On the light rail it is extremely unpredictable. After all, people are just getting off of or going to work. Some are just trying to get from spot A to spot B. Some passengers want to be left alone. When a performer starts reading poetry or rapping or dancing the reactions can be all over the place. People may cheer and encourage others may want nothing to do with it and even become hostile.
The light rail also has plenty of noises from the stop bell to the announcer telling passengers what the next stop is. The camera person will have to be mobile and decide how to keep the camera steady at the same time. It is easy to get off balance with unpredictable starts and stops of the train.
Part of the artist’s mantra is to redefine art in the most unexpected of places. It is also the willingness to go and interrupt daily living with art. This is mainly done to celebrate and expose those who may not normally have art as a prevalent force in their lives.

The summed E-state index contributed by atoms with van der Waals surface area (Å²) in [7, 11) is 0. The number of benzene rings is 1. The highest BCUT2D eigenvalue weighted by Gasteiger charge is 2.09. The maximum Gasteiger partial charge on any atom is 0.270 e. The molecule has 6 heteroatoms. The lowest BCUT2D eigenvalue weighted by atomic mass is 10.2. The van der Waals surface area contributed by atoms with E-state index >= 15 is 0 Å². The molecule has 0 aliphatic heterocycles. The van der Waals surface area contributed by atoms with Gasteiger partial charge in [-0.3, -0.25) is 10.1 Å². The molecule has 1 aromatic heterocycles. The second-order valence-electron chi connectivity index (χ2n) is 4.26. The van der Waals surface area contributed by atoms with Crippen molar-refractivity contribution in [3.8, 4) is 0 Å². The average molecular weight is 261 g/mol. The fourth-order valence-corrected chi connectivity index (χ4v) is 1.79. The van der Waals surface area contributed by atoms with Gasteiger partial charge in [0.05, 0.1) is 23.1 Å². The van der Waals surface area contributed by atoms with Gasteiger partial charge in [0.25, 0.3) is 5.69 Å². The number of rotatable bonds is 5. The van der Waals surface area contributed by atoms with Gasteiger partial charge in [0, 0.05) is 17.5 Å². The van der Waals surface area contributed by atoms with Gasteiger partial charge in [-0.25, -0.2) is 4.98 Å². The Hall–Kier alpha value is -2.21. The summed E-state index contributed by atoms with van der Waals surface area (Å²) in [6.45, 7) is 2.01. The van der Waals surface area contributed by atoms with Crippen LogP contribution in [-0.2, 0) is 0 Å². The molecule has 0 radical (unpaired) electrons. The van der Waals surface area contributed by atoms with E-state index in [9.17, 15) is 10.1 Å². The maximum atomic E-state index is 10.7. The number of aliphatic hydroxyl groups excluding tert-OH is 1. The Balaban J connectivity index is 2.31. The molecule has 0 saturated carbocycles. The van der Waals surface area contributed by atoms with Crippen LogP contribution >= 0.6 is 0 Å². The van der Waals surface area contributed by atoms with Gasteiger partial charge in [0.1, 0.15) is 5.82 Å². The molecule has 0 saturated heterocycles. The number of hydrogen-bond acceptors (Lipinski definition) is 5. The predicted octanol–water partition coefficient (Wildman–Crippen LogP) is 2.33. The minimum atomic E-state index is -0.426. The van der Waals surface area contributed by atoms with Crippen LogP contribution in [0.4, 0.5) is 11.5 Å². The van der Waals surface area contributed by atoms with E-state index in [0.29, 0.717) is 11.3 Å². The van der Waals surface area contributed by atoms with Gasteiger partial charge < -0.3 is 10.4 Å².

The tunnel and light rail are two examples of location spaces that create an exciting environment for performers to play and discover their own work on their own terms. Hopefully, artists will be inspired to venture out into the environment and find their own place.
Or find another place an alleyway, parking lot, or bus stop to express your art.
It is up to you to decide which place you will Claim the Space for you and the rest of your participants to own as your specifically designated performance space.
Edgar Rider has been performing in environmental locations for years. He created Claim the Space idea with artistic friends as a way of interrupting daily activity on the street with art. He would like others to go out and create their own venue in an alleyway, parking lot or bus stop or other place of their choosing.